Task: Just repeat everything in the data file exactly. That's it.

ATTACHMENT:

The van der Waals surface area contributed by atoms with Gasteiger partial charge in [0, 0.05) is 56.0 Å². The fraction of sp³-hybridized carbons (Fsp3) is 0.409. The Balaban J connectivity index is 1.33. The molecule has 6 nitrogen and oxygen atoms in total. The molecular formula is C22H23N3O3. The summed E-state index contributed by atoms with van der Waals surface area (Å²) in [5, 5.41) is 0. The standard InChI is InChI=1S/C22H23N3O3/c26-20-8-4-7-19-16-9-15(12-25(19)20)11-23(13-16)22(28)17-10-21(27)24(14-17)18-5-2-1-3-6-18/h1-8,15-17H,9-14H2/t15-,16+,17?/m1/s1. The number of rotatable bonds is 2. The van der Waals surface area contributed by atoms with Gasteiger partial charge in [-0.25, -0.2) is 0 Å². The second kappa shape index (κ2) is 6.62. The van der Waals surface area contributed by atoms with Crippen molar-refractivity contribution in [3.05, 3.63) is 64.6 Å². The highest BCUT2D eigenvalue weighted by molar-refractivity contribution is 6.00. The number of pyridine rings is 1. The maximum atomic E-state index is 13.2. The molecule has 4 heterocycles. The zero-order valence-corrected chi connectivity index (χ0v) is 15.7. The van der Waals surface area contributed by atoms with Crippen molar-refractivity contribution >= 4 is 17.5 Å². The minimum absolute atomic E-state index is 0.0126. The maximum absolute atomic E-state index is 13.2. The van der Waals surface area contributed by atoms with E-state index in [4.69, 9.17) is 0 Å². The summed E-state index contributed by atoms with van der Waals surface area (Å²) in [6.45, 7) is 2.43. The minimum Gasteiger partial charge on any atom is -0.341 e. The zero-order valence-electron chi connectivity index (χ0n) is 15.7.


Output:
The van der Waals surface area contributed by atoms with Gasteiger partial charge in [0, 0.05) is 56.0 Å². The fraction of sp³-hybridized carbons (Fsp3) is 0.409. The Balaban J connectivity index is 1.33. The molecule has 6 nitrogen and oxygen atoms in total. The molecular formula is C22H23N3O3. The summed E-state index contributed by atoms with van der Waals surface area (Å²) in [5, 5.41) is 0. The standard InChI is InChI=1S/C22H23N3O3/c26-20-8-4-7-19-16-9-15(12-25(19)20)11-23(13-16)22(28)17-10-21(27)24(14-17)18-5-2-1-3-6-18/h1-8,15-17H,9-14H2/t15-,16+,17?/m1/s1. The number of rotatable bonds is 2. The van der Waals surface area contributed by atoms with Gasteiger partial charge in [-0.25, -0.2) is 0 Å². The second kappa shape index (κ2) is 6.62. The van der Waals surface area contributed by atoms with Crippen molar-refractivity contribution in [3.05, 3.63) is 64.6 Å². The highest BCUT2D eigenvalue weighted by molar-refractivity contribution is 6.00. The number of pyridine rings is 1. The maximum atomic E-state index is 13.2. The molecule has 4 heterocycles. The zero-order valence-corrected chi connectivity index (χ0v) is 15.7. The van der Waals surface area contributed by atoms with Crippen molar-refractivity contribution >= 4 is 17.5 Å². The minimum absolute atomic E-state index is 0.0126. The maximum absolute atomic E-state index is 13.2. The van der Waals surface area contributed by atoms with E-state index in [4.69, 9.17) is 0 Å². The summed E-state index contributed by atoms with van der Waals surface area (Å²) in [6.45, 7) is 2.43. The minimum Gasteiger partial charge on any atom is -0.341 e. The zero-order valence-electron chi connectivity index (χ0n) is 15.7.